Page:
RIO GRANDE — A new art exhibit now on display at the University of Rio Grande/Rio Grande Community College features a wide range artistic styles and ideas, and promises to be an entertaining show for area residents.
The new exhibit is on display in the Greer Museum, and is free and open to the public. The show features the work of the Ohio University sculpture and expanded practice students and showcases several outstanding artistic pieces.
The artists whose work is on display includes 13 graduate students and one undergraduate student, who is a senior. The students are studying sculpture and printmaking, and the term “sculpture and expanded practice,” means that the students use whatever artistic materials that are needed to best describe the issues the students are exploring with their artistic pieces.
“Each individual artist’s work reflects his or her individual research and interests,” said Melissa McCloud, who is a second-year graduate student studying sculpture. Her work is included in the exhibit.
McCloud explained that the piece she has in the exhibit, “Pollination Fruit,” is influenced by several ideas.
“My work is informed by geo-environmental, economic and political issues,” McCloud said. “Dead honeybees spell out the word ‘pollination,” and pollen spells out the word ‘fruit.’”
“I’m using analogies such as honeybees are to pollination as pollen is to fruit as a way to talk about the disappearing honeybee population and the implications that has for us as humans,” McCloud said.
The table that this piece is displayed on also plays a part in the meaning of the artwork.
“I use the white table to show honor and represent the meal that will not be eaten, just as military family’s do for their fallen loved ones,” she said.
All of the pieces in the exhibit are filled with meaning, and area residents who look over the exhibit will be impressed with the outstanding work.
“Area residents can expect a diverse and engaging show,” McCloud said. “We are so excited for this opportunity to show our work with the Rio Grande community.”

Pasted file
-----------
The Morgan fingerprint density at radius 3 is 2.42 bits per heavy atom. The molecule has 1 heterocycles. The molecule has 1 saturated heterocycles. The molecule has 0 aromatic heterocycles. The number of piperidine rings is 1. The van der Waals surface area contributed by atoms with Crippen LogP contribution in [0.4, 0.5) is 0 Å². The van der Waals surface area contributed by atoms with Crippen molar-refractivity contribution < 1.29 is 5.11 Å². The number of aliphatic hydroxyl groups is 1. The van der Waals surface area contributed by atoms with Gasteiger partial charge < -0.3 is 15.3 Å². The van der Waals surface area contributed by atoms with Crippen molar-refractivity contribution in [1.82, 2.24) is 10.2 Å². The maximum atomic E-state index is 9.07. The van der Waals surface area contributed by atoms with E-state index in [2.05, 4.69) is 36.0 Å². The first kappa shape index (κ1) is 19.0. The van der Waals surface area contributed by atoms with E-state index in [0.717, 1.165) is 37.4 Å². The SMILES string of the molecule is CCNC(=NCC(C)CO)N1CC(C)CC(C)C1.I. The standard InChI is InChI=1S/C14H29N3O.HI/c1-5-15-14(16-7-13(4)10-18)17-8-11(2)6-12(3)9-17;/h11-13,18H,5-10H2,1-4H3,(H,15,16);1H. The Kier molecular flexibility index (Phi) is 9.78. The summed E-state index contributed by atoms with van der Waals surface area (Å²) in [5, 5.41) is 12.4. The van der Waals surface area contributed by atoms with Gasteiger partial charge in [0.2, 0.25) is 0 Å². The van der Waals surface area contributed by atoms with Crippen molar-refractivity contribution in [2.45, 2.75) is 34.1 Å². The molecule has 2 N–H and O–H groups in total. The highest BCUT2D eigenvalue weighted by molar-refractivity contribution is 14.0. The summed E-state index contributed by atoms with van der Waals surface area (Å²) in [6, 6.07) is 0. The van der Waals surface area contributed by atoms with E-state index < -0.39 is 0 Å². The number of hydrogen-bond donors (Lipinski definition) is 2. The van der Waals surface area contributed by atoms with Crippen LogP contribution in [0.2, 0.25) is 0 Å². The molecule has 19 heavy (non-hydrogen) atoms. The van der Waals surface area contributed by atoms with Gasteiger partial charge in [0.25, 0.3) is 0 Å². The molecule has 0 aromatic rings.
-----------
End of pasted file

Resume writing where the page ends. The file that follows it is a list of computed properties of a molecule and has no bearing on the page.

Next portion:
Information from the Ohio University sculpture and expanded practice program describes the show as follows, ”…to push is to derive energy from within and provide an impact in the external – to push to frontiers, to push across boundaries to push on beyond…this is sculpting, forms, materials, notions, implications pushed around to create objects, action circumstances and ramifications that push.”
The artists whose work is featured in the exhibit include: Gary Blowers — 3rd year sculpture graduate; Justin Como — 3rd year sculpture graduate; Crystal Brown — 3rd year sculpture graduate; Courtney Kessel — 3rd year sculpture graduate; Melissa McCloud - 2nd year sculpture graduate; Brooks Wenzel — 2nd year sculpture graduate; Max Sorenson — 2nd year sculpture graduate; Laura Barr — 1st year sculpture graduate; Basil Masri-Zada — 1st year sculpture graduate; Kathleen Williams — 1st year sculpture graduate; Haylee Ebersole — 2nd year printmaking graduate; Deepika Dhiman — 2nd year painting graduate; Mateo Galvano — 1st year painting graduate; and John Schriner — senior undergraduate sculpture major.
The exhibit opened to the public on Tuesday, Jan. 17 with a reception from 5-7 p.m. in the Greer Museum. The exhibit will remain up through Feb. 9.
The Greer Museum is open to the public from 1-5 p.m. on Tuesdays through Fridays. For more information on the exhibit or on the Greer Museum, call Jim Allen at 1-800-282-7201. For additional information on upcoming events at Rio Grande, as well as information on the wide range of academic programs offered on the university’s scenic campus, log onto www.rio.edu.